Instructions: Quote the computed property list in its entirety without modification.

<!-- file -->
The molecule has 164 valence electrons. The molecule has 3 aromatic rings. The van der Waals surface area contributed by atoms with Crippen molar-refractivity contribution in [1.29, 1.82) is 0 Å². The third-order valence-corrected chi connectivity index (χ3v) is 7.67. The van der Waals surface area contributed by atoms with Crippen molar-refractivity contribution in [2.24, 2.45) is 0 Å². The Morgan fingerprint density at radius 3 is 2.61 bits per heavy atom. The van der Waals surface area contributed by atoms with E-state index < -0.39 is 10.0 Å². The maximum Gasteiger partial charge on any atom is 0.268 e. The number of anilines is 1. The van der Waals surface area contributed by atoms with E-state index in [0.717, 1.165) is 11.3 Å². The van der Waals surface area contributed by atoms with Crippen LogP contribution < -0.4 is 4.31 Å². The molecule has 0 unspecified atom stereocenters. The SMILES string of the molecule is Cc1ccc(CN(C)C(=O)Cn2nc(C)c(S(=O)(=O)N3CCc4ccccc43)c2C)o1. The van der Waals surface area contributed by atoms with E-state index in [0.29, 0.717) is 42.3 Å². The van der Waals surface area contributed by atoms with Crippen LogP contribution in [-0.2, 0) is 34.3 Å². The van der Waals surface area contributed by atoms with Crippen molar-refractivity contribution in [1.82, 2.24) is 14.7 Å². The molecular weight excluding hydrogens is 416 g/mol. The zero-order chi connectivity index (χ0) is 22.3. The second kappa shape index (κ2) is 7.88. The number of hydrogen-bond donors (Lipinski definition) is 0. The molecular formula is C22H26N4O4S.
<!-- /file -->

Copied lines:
The molecule has 164 valence electrons. The molecule has 3 aromatic rings. The van der Waals surface area contributed by atoms with Crippen molar-refractivity contribution in [1.29, 1.82) is 0 Å². The third-order valence-corrected chi connectivity index (χ3v) is 7.67. The van der Waals surface area contributed by atoms with Crippen molar-refractivity contribution in [2.24, 2.45) is 0 Å². The Morgan fingerprint density at radius 3 is 2.61 bits per heavy atom. The van der Waals surface area contributed by atoms with E-state index < -0.39 is 10.0 Å². The maximum Gasteiger partial charge on any atom is 0.268 e. The number of anilines is 1. The van der Waals surface area contributed by atoms with E-state index in [0.717, 1.165) is 11.3 Å². The van der Waals surface area contributed by atoms with Crippen LogP contribution < -0.4 is 4.31 Å². The molecule has 0 unspecified atom stereocenters. The SMILES string of the molecule is Cc1ccc(CN(C)C(=O)Cn2nc(C)c(S(=O)(=O)N3CCc4ccccc43)c2C)o1. The van der Waals surface area contributed by atoms with E-state index in [0.29, 0.717) is 42.3 Å². The van der Waals surface area contributed by atoms with Crippen LogP contribution in [-0.2, 0) is 34.3 Å². The van der Waals surface area contributed by atoms with Crippen molar-refractivity contribution in [1.82, 2.24) is 14.7 Å². The molecular weight excluding hydrogens is 416 g/mol. The zero-order chi connectivity index (χ0) is 22.3. The second kappa shape index (κ2) is 7.88. The number of hydrogen-bond donors (Lipinski definition) is 0. The molecular formula is C22H26N4O4S.